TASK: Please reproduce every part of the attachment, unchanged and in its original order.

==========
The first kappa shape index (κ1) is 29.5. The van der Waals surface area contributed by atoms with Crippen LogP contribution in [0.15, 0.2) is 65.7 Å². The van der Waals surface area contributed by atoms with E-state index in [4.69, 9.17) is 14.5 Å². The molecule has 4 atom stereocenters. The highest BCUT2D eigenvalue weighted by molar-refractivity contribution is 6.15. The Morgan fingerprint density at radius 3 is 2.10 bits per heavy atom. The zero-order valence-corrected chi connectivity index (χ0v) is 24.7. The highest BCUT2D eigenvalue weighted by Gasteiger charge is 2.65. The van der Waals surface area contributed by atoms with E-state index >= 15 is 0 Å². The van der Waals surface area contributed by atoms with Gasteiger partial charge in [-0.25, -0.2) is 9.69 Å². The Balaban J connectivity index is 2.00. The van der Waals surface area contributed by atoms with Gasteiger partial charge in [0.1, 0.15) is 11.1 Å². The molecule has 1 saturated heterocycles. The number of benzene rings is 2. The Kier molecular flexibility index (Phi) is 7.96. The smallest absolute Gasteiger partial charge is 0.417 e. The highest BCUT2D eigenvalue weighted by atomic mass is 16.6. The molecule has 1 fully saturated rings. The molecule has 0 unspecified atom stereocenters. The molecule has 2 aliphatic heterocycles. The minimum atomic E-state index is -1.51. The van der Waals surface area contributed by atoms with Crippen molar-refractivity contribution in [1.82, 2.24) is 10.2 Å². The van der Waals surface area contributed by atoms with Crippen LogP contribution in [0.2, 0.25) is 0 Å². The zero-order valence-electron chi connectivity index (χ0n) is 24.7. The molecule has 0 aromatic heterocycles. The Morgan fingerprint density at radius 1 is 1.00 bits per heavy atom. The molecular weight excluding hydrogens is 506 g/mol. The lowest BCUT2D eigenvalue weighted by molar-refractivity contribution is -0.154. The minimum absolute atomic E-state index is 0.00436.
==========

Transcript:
The first kappa shape index (κ1) is 29.5. The van der Waals surface area contributed by atoms with Crippen LogP contribution in [0.15, 0.2) is 65.7 Å². The van der Waals surface area contributed by atoms with E-state index in [4.69, 9.17) is 14.5 Å². The molecule has 4 atom stereocenters. The highest BCUT2D eigenvalue weighted by molar-refractivity contribution is 6.15. The Morgan fingerprint density at radius 3 is 2.10 bits per heavy atom. The zero-order valence-corrected chi connectivity index (χ0v) is 24.7. The highest BCUT2D eigenvalue weighted by Gasteiger charge is 2.65. The van der Waals surface area contributed by atoms with E-state index >= 15 is 0 Å². The van der Waals surface area contributed by atoms with Gasteiger partial charge in [-0.25, -0.2) is 9.69 Å². The Balaban J connectivity index is 2.00. The van der Waals surface area contributed by atoms with Gasteiger partial charge in [0.1, 0.15) is 11.1 Å². The molecule has 1 saturated heterocycles. The number of benzene rings is 2. The Kier molecular flexibility index (Phi) is 7.96. The smallest absolute Gasteiger partial charge is 0.417 e. The highest BCUT2D eigenvalue weighted by atomic mass is 16.6. The molecule has 1 fully saturated rings. The molecule has 0 unspecified atom stereocenters. The molecule has 2 aliphatic heterocycles. The minimum atomic E-state index is -1.51. The van der Waals surface area contributed by atoms with Crippen molar-refractivity contribution in [1.82, 2.24) is 10.2 Å². The van der Waals surface area contributed by atoms with Crippen LogP contribution in [0.2, 0.25) is 0 Å². The zero-order valence-electron chi connectivity index (χ0n) is 24.7. The molecule has 0 aromatic heterocycles. The Morgan fingerprint density at radius 1 is 1.00 bits per heavy atom. The molecular weight excluding hydrogens is 506 g/mol. The lowest BCUT2D eigenvalue weighted by molar-refractivity contribution is -0.154. The minimum absolute atomic E-state index is 0.00436.